“We must see all scars as beauty. Okay? This will be our secret. Because take it from me, a scar does not form on the dying. A scar means, ‘I survived’.”
― Chris Cleave, Little Bee
Book Title: Little Bee
Author: Chris Cleave
Publication Date: 2010
Genres: Adult Fiction, Cultural Fiction
How I Found It: Sale Table at Barnes and Noble
Goodreads Rating: 3.63 Stars
My Rating: 4 Stars
We don’t want to tell you what happens in this book. It is a truly special story and we don’t want to spoil it. Nevertheless, you need to know enough to buy it, so we will just say this.
This is the story of two women.
Their lives collide one fateful day, and one of them has to make a terrible choice, the kind of choice we hope you never have to face. Two years later, they meet again–the story starts there…
One you have read it, you’ll want to tell your friends about it. When you do, please don’t tell them what happens. The magic is in how the story unfolds.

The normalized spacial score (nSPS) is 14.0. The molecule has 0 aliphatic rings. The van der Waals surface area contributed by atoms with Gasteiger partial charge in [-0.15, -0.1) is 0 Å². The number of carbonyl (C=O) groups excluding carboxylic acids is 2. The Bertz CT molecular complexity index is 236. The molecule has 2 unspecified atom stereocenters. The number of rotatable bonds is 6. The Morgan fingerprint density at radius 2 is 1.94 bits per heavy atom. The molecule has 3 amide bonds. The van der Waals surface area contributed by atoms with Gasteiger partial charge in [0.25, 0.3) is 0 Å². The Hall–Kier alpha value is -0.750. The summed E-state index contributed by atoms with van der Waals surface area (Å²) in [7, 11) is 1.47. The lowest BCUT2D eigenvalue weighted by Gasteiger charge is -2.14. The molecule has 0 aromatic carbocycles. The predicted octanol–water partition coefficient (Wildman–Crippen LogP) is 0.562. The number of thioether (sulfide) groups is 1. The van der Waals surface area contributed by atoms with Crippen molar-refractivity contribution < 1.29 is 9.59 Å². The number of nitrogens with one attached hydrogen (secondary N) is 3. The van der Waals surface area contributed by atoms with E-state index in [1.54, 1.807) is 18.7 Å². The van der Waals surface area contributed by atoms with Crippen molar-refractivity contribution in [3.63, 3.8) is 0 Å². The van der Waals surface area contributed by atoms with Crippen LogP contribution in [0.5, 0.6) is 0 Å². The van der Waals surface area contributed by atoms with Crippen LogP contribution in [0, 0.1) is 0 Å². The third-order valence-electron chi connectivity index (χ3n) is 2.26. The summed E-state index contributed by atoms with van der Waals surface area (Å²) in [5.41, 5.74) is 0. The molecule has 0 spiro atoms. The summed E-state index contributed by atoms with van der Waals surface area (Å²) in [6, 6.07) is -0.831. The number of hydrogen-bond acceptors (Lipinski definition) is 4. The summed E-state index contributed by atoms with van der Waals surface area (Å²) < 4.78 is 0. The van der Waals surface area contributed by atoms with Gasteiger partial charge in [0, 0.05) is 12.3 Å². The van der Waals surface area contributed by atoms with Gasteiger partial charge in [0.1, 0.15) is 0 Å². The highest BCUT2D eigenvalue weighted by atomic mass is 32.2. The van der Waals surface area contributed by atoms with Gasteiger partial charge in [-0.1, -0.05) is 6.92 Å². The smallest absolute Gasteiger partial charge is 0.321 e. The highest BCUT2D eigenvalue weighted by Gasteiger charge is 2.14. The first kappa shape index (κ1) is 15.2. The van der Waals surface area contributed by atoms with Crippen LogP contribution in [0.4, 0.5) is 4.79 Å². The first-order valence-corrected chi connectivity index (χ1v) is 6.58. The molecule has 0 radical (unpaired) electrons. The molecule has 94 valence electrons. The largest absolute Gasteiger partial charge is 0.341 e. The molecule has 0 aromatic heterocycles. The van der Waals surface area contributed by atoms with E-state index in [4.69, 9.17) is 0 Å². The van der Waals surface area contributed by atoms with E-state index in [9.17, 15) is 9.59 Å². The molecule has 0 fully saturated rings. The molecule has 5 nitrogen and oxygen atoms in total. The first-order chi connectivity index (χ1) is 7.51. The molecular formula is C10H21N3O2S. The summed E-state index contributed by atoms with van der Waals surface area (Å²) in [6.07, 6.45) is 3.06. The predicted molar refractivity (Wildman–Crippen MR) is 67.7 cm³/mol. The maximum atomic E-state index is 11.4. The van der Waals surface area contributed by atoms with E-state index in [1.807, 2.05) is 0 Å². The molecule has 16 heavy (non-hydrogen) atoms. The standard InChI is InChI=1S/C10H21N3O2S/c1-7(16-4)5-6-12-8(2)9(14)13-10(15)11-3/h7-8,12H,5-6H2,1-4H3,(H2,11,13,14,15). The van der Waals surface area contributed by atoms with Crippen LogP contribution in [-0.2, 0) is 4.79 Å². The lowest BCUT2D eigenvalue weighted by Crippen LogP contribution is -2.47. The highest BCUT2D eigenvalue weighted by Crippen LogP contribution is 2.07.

When I read the back of this book, I had no idea what to expect. I mean, really, the back cover doesn’t say anything. But it was on sale at Barnes and Noble, and it caught my attention, so I figured I could try it.
I’m so glad I did. This story had two points of view, which is something I love in books. Part of it was written by Sarah. The other part was written by Little Bee.
This story really surprised me and opened my eyes to different worlds. I won’t say much more, because I really don’t want to give away any of the plot details. Just know that this book is emotionally heavy, but worth the read. It will inspire you and bring out your faith in humanity.
“I could not stop talking because now I had started my story, it wanted to be finished. We cannot choose where to start and stop. Our stories are the tellers of us. ”
“Horror in your country is something you take a dose of to remind yourself that you are not suffering from it.”
“I planned how I would kill myself in the time of Churchill (stand under bombs), Victoria (throw myself under a horse), and Henry the Eighth (marry Henry the Eighth)”
“Still shaking, in the pew, I understood that it isn’t the dead we cry for. We cry for ourselves, and I didn’t deserve my own pity.”